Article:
David Bourget (Western Ontario)
David Chalmers (ANU, NYU)
Rafael De Clercq
Ezio Di Nucci
Jack Alan Reynolds
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Journal of Business Ethics 10 (10):787 - 795 (1991)
Business ethics is the study of ethics as it applies to a particular sphere of human activity. As such, business ethics presupposes a difference between an individual's experience within a business organization and his or her experience outside the organization. But how do we examine this difference? How do we discuss an individual's experience of everyday reality? What processes create and sustain this reality, and how does one's version of reality affect what is, and what is not, ethical? This paper outlines an approach to these questions based on theory from the sociology of knowledge, an approach which makes some progress towards making business ethics more existential. The sociology of knowledge, and particularly the social constructionist perspective, is concerned with how an institution creates knowledge and how this knowledge affects the cognitive processes of the individuals who make up the institution. The dialectic nature of the interdependent processes which shape both the individual and the organization are important in understanding how business ethics, as one kind of social knowledge, are enacted. Examining these processes leads to several interesting hypotheses about the nature of both the study and practice of business ethics. XXXOnly individuals have a sense of responsibility. — Friedrich Nietzsche.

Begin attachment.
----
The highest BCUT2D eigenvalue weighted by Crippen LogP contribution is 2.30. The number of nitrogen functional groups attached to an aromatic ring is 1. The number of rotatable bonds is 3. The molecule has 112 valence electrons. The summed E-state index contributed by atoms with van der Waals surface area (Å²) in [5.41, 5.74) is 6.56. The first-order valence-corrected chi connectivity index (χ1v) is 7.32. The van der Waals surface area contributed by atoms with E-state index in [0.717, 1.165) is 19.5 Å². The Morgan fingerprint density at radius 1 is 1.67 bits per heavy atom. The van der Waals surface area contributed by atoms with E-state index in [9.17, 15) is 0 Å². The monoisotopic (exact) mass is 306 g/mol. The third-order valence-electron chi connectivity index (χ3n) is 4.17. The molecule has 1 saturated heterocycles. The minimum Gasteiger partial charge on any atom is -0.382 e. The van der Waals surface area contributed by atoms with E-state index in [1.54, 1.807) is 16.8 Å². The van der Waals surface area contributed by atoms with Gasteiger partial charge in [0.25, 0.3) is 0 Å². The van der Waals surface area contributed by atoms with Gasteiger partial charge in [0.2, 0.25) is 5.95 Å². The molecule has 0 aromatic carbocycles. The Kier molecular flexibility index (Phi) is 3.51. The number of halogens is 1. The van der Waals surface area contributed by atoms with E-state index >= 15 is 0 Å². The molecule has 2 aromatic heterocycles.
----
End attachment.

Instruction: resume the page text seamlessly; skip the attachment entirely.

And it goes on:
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References found in this work BETA
F. Neil Brady & Jeanne M. Logsdon (1988). Zimbardo's “Stanford Prison Experiment” and the Relevance of Social Psychology for Teaching Business Ethics. Journal of Business Ethics 7 (9):703 - 710.
Joseph M. Grcic (1985). Democratic Capitalism: Developing a Conscience for the Corporation. [REVIEW] Journal of Business Ethics 4 (2):145 - 150.
Eric H. Beversluis (1987). Is There “No Such Thing as Business Ethics”? Journal of Business Ethics 6 (2):81 - 88.
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Citations of this work BETA
Linda L. Carr & Moosa Valinezhad (1994). The Role of Ethics in Executive Compensation: Toward a Contractarian Interpretation of the Neoclassical Theory of Managerial Renumeration. [REVIEW] Journal of Business Ethics 13 (2):81 - 93.
Harry Hummels (1994). Management and the Use of Business Ethics: Towards an Investigative Ethics. International Journal of Value-Based Management 7 (3):239-253.
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